If you want to know the nutrient content of a specific food or beverage – how much vitamin D there is in a glass of milk, for instance – you would do well to consult W. Craig Byrdwell.
Byrdwell, an analytical chemist in the Agricultural Research Service (ARS) Food Composition and Methods Development Laboratory (FCMDL) in Beltsville, Maryland, is at the forefront of developing methods to determine exactly which nutrients are in the foods we eat and at what levels.
"He is using technologies in unique ways and getting down to an unparalleled level of detail in his analysis. It is groundbreaking work," says Giorgia Purcaro, a chemistry professor at Dartmouth College who is an expert on emerging techniques for detecting chemical signatures in foods and the environment.
Byrdwell has found a way to use seven different pieces of laboratory equipment – four mass spectrometers, two liquid chromatographs, and a gas chromatograph – in complementary ways to capture definitive nutrient profiles of our foods.
Knowing the nutrient levels in our foods is critical to coming up with dietary recommendations regarding those nutrients as well as ensuring that we get enough of them. Vitamin D, for instance, is often added to milk, breakfast cereals, orange juice, and other products because it is important for healthy bones and teeth.
A decade ago, the National Academy of Sciences (NAS) became concerned about conflicting information regarding vitamin D levels needed for a healthy diet. NAS decided to update the nutritional reference values, known as the Dietary Reference Intakes (DRIs) for vitamin D. Researchers soon discovered, however, that different studies were coming up with different vitamin D levels in the same foods.
Byrdwell's comprehensive approach was a key to resolving those discrepancies by providing a definitive way to evaluate a food sample. The NAS updated the DRIs for vitamin D in 2010. To this day, Byrdwell's methods are the reason why scientists can say with certainty that the amount of vitamin D in a fortified serving of milk, cheese, or other food product is at a level where it should be.
"There was uncertainty about the accuracy of the analyses of vitamin D and other fat-soluble compounds done on foods years ago, but Craig has eliminated that uncertainty," says James Harnly, research leader of the FCMDL, which is part of the ARS Beltsville Human Nutrition Research Center. "I would say Craig is the world's leading expert on the analysis of vitamin D, and that is not a trivial analytical problem."
Over the years, Byrdwell has also identified vitamin D levels in fish oils, corrected misconceptions about vitamin D levels in oysters (the levels aren't as high as preliminary studies indicated), and developed nutrient profiles of nutritional supplements, soybean oil, and various fruit drinks. He is now applying his methods to kale and vegetable juices. Researchers have used his approach to determine levels of other essential fat-soluble vitamins, such as vitamins A, E, and K.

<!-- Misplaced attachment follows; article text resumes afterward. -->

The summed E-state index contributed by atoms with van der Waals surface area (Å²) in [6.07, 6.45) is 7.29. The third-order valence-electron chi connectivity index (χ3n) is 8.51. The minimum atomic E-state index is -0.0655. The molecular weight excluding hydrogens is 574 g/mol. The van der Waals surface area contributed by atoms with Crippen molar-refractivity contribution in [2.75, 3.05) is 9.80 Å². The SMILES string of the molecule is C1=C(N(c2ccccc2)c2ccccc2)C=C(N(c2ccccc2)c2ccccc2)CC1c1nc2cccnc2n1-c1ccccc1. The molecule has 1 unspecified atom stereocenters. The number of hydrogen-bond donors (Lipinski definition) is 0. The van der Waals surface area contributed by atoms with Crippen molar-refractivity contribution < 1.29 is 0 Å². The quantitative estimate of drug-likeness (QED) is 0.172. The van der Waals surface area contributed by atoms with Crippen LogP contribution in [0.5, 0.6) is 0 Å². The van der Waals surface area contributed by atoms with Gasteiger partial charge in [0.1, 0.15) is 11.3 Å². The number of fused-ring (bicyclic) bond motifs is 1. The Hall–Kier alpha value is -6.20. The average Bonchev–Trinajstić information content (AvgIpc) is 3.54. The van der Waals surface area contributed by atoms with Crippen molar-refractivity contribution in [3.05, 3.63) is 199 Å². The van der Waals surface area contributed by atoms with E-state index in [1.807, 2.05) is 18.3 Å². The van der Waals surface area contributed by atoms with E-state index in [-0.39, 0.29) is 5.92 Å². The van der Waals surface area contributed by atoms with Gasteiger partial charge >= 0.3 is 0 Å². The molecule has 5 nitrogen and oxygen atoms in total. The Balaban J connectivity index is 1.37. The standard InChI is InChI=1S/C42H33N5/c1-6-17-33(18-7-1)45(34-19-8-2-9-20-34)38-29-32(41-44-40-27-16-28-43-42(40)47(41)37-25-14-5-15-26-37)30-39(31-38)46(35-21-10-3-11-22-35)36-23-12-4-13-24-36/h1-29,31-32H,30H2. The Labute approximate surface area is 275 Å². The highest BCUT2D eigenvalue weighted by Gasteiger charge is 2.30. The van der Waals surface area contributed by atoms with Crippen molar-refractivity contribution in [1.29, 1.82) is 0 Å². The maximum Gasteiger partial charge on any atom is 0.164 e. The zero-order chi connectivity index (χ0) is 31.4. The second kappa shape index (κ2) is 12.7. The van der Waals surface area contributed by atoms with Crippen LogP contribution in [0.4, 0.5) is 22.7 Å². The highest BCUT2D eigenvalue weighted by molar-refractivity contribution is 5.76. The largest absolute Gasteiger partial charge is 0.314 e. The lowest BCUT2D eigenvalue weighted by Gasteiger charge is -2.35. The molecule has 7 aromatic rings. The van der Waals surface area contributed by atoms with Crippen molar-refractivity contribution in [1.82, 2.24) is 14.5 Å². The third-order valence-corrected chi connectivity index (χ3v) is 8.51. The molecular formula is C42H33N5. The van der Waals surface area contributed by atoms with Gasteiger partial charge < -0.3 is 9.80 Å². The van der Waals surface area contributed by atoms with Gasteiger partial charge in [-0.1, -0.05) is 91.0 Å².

Standard methods for determining a nutrient profile usually use liquid chromatography with detection by ultraviolet (UV) light absorption. Ultraviolet light will reveal the presence of vitamins, minerals, and fatty acids essential for human health. But Byrdwell says that UV readings don't always give an accurate picture of the level of a specific compound. He says his approach, using an array of mass spectrometers, is more definitive because among other things, it reveals the molecular structure of nutrients, which determines the nutrient's "bioavailability," or how well it is likely to be absorbed by the human body.
In a recent report on his methods, Byrdwell not only determined for the first time how much vitamin E (tocopherols) was in a type of African plum (Parinari curatellifolia), but he also found class of fats (oxo-triacylglycerols) not previously known to be in the plum. The plum itself is not likely to be appearing in supermarket produce sections any time soon, but the results show how Byrdwell has improved on his approach in recent years and the value of using it.
"If it works on this plum or the cherry pit seed oil we studied, it would work on other foods as well," Byrdwell says.
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